Midwood is proposing no parking for the building, located near stations on all of the MBTA's subway lines.

11-21 Bromfield St. project-notification form (51.7M PDF).

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Comments

Should be housing not office space. The city needs dwelling units to catch up the shortfall from population growth and office space has a dubious future with work-from-home becoming a standard business practice for most companies as a cost cutting measure now that the pandemic has proved it to be viable alternative to leasing physical office space for many companies.

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Voting closed 28

There's been a growth in demand for downtown office space because the Seaport is now too expensive for the start of small companies that area was originally supposed to attract (remember the "Innovation District"?). In contrast, the luxury residential market has become increasingly shaky in terms of financing - banks are increasingly holding onto their money rather than lending it out (look at the problems Millennium Partners had getting financing to finish the Winthrop Square tower - at least until they decided to switch from condos to apartments).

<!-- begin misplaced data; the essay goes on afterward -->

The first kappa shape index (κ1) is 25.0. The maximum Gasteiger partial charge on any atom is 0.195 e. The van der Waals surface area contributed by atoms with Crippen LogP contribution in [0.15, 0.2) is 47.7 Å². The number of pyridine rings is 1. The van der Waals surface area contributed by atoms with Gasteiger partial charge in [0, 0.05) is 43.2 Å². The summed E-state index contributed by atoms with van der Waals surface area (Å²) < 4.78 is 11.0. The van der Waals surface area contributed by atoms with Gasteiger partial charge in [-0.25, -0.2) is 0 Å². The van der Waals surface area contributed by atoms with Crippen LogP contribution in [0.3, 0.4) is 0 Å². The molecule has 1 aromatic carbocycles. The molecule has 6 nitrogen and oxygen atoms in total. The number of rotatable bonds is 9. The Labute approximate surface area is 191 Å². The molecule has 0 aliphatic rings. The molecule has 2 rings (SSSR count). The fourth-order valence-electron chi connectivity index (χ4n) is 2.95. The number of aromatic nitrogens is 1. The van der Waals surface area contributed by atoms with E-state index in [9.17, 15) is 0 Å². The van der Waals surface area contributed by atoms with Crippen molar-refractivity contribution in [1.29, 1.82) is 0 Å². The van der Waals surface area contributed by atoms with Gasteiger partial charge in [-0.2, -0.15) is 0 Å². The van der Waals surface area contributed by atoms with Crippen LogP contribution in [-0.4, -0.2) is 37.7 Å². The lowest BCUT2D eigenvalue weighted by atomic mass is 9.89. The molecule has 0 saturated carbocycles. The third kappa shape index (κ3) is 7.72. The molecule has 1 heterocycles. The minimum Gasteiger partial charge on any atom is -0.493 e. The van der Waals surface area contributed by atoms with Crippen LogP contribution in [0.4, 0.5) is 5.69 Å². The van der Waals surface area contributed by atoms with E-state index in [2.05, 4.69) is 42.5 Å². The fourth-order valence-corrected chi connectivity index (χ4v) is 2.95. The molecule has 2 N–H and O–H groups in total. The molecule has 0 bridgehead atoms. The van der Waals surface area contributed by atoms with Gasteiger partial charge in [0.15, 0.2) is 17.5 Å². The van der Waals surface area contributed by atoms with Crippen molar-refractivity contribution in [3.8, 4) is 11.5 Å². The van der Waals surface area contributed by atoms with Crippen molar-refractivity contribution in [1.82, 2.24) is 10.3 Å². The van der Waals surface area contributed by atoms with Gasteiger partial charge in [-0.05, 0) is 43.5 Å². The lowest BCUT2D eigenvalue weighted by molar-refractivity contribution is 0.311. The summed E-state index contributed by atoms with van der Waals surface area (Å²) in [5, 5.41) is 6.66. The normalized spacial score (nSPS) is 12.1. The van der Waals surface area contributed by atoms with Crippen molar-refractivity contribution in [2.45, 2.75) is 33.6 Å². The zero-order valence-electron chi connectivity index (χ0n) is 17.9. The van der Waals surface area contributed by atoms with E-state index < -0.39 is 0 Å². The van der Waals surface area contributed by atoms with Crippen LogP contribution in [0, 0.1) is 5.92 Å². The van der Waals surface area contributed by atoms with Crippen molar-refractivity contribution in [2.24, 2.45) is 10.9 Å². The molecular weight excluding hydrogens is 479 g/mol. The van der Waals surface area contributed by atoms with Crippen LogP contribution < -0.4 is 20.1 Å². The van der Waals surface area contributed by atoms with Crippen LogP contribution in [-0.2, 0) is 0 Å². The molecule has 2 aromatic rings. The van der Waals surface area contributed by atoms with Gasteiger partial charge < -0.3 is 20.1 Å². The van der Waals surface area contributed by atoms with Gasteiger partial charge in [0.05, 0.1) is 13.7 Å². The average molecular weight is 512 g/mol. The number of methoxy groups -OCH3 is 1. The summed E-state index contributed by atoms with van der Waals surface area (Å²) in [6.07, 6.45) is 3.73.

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Voting closed 30

Would cost well over a million for a tiny shoebox in that area, what good will that do? Or are you suggesting developers spend a million building it and sell it to you for $100,000?

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Voting closed 12

If those units would be rented, it would help. All housing helps relieve pressure somewhere else, all housing helps either (a) reduce aggregate demand elsewhere, or (b) bring in new demand at a high property tax rate, helping the city provide more housing elsewhere. And, of course, the inclusionary zoning rules means Boston would get more affordable housing in any event.